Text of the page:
Lucas Knight doesn’t have any shining armor. He’s the spoiled child of a wealthy white developer in Puerto Rico, and the most good he’s done is all in his head. He wishes things were different—that his father wasn’t a sneering aristocrat, that his Puerto Rican neighbors would actually accept him, that his mother hadn’t left—but does nothing to affect those changes. Day after day he gets drunk with his friends, stays out chasing girls, and recognizes his privilege only insofar as it makes him feel guilty.
Most of all he wishes he could free the house down the way of its curse. Years ago, a scientist committed some grave sin of cruelty or neglect, and his wife abandoned him. Now the house is shuttered, haunted. No bird will fly over it. No sounds issue from it. Lucas and his friends invent stories to explain the strangeness of the house, and sometimes Lucas remembers them, in between bouts of inebriation and casual sex.
It sounds like I’m describing an antagonist rather than a protagonist, and to a certain extent that’s true. Lucas isn’t an angel, and he isn’t so thoroughly damaged that his irresponsibility inspires pity. He knows better, in other words. But because we are privy to his inner life, we know that’s not all there is to him. He follows his impulses, but also his heart. He’s kind, and he knows justice from injustice. He’s also still reeling from his mother leaving him when he was a child, and he longs to drift out into a featureless ocean, to be free of the burden of his knowledge. Because he can’t change things. He can’t stop his father from developing luxury hotels that take advantage of the poor. He couldn’t stop his mother from abandoning him.
So when the chance comes to learn more about the mysterious inhabitant of the old, shuttered house, he leaps on it. After all, he might be able to help her, a girl his own age with intense eyes and poisonous skin. And when they can perhaps help rescue a disappeared girl, the younger sister of one of his flings, he literally flings himself into the path of a hurricane to do it.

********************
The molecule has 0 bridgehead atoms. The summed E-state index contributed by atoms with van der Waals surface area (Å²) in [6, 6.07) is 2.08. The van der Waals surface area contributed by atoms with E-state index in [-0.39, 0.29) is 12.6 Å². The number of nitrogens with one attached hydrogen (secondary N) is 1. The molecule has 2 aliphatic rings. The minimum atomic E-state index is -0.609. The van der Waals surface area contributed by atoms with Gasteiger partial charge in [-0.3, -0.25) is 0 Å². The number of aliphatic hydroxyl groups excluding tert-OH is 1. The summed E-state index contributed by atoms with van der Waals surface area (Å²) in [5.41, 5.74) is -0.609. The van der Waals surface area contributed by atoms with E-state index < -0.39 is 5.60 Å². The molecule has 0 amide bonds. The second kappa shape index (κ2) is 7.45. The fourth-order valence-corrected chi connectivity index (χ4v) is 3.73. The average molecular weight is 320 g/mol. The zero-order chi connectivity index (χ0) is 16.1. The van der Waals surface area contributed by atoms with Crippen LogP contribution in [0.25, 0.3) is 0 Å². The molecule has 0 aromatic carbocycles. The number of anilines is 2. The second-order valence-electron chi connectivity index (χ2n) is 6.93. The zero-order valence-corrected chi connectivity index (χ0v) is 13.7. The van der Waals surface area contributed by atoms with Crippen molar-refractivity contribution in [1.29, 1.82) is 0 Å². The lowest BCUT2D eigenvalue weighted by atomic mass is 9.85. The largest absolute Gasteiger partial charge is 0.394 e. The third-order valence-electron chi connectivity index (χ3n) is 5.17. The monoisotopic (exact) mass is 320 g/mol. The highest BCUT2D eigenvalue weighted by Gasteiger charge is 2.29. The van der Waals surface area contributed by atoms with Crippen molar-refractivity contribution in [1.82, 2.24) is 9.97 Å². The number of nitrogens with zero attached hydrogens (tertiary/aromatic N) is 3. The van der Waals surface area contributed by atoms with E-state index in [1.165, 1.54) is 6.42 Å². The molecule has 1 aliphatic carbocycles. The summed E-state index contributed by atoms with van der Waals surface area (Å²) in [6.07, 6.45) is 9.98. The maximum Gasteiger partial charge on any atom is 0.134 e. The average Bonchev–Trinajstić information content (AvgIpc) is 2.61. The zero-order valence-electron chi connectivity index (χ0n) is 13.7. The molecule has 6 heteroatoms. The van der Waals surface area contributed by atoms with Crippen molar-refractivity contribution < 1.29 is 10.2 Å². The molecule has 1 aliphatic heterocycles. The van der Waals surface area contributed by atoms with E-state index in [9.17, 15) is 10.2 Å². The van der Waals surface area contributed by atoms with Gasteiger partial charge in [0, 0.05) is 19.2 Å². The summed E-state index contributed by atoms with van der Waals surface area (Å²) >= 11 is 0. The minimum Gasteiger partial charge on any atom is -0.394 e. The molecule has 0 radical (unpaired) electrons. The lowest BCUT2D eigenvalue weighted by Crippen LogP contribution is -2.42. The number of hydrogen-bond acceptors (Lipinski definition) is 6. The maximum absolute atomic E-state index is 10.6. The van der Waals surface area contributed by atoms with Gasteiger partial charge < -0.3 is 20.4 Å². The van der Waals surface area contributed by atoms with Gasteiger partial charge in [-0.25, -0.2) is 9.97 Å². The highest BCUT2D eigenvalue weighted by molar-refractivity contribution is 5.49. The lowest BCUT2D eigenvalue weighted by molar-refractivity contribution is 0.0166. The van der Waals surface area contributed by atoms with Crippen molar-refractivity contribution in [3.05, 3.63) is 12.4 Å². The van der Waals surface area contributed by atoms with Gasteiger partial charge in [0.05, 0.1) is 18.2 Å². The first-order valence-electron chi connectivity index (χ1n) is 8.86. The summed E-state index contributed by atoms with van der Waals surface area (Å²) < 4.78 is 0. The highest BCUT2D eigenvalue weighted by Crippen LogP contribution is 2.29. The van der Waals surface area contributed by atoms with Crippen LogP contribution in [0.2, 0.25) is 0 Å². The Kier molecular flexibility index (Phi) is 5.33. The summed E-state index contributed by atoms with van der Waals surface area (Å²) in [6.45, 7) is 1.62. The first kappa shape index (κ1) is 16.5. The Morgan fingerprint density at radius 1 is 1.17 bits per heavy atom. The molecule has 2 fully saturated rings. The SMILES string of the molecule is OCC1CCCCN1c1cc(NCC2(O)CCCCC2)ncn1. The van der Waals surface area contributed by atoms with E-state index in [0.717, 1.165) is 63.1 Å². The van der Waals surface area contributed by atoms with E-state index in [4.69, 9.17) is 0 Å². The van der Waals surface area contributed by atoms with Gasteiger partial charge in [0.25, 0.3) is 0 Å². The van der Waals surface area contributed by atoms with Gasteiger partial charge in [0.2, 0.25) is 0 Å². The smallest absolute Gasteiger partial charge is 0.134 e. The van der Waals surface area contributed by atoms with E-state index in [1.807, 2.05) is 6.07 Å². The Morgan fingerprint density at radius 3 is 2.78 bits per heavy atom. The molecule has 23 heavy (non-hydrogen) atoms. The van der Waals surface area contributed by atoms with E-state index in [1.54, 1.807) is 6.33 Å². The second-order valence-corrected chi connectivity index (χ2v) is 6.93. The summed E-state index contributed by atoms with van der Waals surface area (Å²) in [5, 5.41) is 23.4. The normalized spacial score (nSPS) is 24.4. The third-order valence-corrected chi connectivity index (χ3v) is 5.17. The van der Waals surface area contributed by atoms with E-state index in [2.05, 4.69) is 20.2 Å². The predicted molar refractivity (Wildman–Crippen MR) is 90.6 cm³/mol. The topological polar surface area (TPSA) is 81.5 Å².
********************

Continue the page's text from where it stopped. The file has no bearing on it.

Missing tourists, star-crossed nuns, and a choir of tongue-clucking mothers and aunties round out this passion play, and the island itself comes to be a character, asserting itself on the beaches and jungles and wind-whipped skies as a palpable and very interested presence. Love for Puerto Rico and sorrow for its long history is woven through the narrative. How good it is to see an author so thoroughly embrace a place as well as its characters, who are also excellently complex.
Though I do find that, on balance, the odd romance between Lucas and Isabel works, it could have used more fleshing out. More time, certainly, since the narrative rushes everything along at a breakneck pace. The urgency is a narrative necessity, since Lucas and Isabel are racing against time to save a girl’s life, but it makes their romance suspect as well as star-crossed. They can’t touch, after all. And since Lucas is a bit of a player, we never see whether this infatuation is grounds for a genuine love or merely a convenient receptacle for their misplaced feelings of abandonment and desperation. I certainly appreciate the departure from YA tropes, but pushing the true love angle doesn’t entirely ring true.
Other elements—the disappearance of the girls, the temporary vegetative relief for Isabel’s affliction–are too strange for reality but also lack the magical realism or mythologizing to make them seem true (Truth not being reality or vice versa, and all that), especially in a world where such mundane horrors (racism, imperialism) lurk. Yet other elements—the fever dreams, the existence of a poison child–are boldly mythic. The result is a hybrid that, while compelling, is not quite enough for me to suspend my disbelief and become thoroughly lost in the story.
Still, the sheer audacity it takes to bring together all these elements in a YA novel and mostly–99%–succeed is remarkable. My qualms are few and my admiration is strong. A Fierce and Subtle Poison is the antidote to ordinary romances and medieval magic—it’s a real original.